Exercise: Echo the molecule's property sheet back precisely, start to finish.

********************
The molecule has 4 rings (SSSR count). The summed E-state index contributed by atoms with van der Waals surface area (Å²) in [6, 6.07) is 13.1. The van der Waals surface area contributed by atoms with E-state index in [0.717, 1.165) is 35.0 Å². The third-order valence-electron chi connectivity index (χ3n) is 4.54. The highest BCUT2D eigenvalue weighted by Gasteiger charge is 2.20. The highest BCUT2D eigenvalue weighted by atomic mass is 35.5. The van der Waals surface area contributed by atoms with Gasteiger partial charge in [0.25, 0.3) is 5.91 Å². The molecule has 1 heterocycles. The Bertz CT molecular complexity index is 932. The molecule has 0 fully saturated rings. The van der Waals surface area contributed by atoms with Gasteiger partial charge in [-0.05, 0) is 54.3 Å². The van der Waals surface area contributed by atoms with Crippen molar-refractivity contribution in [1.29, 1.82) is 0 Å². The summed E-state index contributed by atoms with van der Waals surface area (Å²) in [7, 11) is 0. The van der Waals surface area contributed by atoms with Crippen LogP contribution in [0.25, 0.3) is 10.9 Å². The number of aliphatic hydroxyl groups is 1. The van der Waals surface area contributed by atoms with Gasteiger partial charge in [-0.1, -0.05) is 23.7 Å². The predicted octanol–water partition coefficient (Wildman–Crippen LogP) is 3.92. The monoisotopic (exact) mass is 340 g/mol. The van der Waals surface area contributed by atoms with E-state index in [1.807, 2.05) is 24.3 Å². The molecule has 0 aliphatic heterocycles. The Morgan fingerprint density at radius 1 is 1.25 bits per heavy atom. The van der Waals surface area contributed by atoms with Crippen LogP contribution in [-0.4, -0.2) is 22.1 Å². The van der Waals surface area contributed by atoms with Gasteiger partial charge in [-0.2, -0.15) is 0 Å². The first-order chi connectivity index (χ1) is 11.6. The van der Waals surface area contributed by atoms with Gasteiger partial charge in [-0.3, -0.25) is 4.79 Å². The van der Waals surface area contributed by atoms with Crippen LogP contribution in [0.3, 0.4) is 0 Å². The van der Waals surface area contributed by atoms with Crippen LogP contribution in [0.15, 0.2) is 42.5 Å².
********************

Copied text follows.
The molecule has 4 rings (SSSR count). The summed E-state index contributed by atoms with van der Waals surface area (Å²) in [6, 6.07) is 13.1. The van der Waals surface area contributed by atoms with E-state index in [0.717, 1.165) is 35.0 Å². The third-order valence-electron chi connectivity index (χ3n) is 4.54. The highest BCUT2D eigenvalue weighted by Gasteiger charge is 2.20. The highest BCUT2D eigenvalue weighted by atomic mass is 35.5. The van der Waals surface area contributed by atoms with Gasteiger partial charge in [0.25, 0.3) is 5.91 Å². The molecule has 1 heterocycles. The Bertz CT molecular complexity index is 932. The molecule has 0 fully saturated rings. The van der Waals surface area contributed by atoms with Gasteiger partial charge in [-0.05, 0) is 54.3 Å². The van der Waals surface area contributed by atoms with Crippen molar-refractivity contribution in [1.29, 1.82) is 0 Å². The summed E-state index contributed by atoms with van der Waals surface area (Å²) in [7, 11) is 0. The van der Waals surface area contributed by atoms with Crippen LogP contribution in [0.25, 0.3) is 10.9 Å². The number of aliphatic hydroxyl groups is 1. The van der Waals surface area contributed by atoms with Gasteiger partial charge in [-0.1, -0.05) is 23.7 Å². The predicted octanol–water partition coefficient (Wildman–Crippen LogP) is 3.92. The monoisotopic (exact) mass is 340 g/mol. The van der Waals surface area contributed by atoms with E-state index in [1.807, 2.05) is 24.3 Å². The molecule has 0 aliphatic heterocycles. The Morgan fingerprint density at radius 1 is 1.25 bits per heavy atom. The van der Waals surface area contributed by atoms with Crippen LogP contribution in [-0.4, -0.2) is 22.1 Å². The van der Waals surface area contributed by atoms with Gasteiger partial charge in [-0.2, -0.15) is 0 Å². The first-order chi connectivity index (χ1) is 11.6. The van der Waals surface area contributed by atoms with Gasteiger partial charge in [-0.3, -0.25) is 4.79 Å². The van der Waals surface area contributed by atoms with Crippen LogP contribution in [0.3, 0.4) is 0 Å². The van der Waals surface area contributed by atoms with Crippen LogP contribution in [0.15, 0.2) is 42.5 Å².